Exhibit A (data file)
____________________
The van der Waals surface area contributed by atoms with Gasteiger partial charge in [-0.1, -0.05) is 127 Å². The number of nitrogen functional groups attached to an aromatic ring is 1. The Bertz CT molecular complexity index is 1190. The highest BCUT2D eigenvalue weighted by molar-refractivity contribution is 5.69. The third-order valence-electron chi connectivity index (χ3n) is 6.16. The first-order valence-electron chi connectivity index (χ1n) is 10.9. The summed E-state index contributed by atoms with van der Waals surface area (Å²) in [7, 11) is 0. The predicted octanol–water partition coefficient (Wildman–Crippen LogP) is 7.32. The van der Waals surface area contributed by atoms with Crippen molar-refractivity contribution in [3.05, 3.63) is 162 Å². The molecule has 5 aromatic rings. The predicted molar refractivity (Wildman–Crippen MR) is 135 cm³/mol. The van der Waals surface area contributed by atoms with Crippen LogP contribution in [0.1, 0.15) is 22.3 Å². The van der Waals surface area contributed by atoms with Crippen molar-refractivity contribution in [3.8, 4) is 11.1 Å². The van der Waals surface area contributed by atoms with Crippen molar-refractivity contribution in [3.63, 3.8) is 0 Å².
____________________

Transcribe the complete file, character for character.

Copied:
The van der Waals surface area contributed by atoms with Gasteiger partial charge in [-0.1, -0.05) is 127 Å². The number of nitrogen functional groups attached to an aromatic ring is 1. The Bertz CT molecular complexity index is 1190. The highest BCUT2D eigenvalue weighted by molar-refractivity contribution is 5.69. The third-order valence-electron chi connectivity index (χ3n) is 6.16. The first-order valence-electron chi connectivity index (χ1n) is 10.9. The summed E-state index contributed by atoms with van der Waals surface area (Å²) in [7, 11) is 0. The predicted octanol–water partition coefficient (Wildman–Crippen LogP) is 7.32. The van der Waals surface area contributed by atoms with Crippen molar-refractivity contribution in [3.05, 3.63) is 162 Å². The molecule has 5 aromatic rings. The predicted molar refractivity (Wildman–Crippen MR) is 135 cm³/mol. The van der Waals surface area contributed by atoms with Crippen LogP contribution in [0.1, 0.15) is 22.3 Å². The van der Waals surface area contributed by atoms with Crippen molar-refractivity contribution in [3.8, 4) is 11.1 Å². The van der Waals surface area contributed by atoms with Crippen molar-refractivity contribution in [3.63, 3.8) is 0 Å².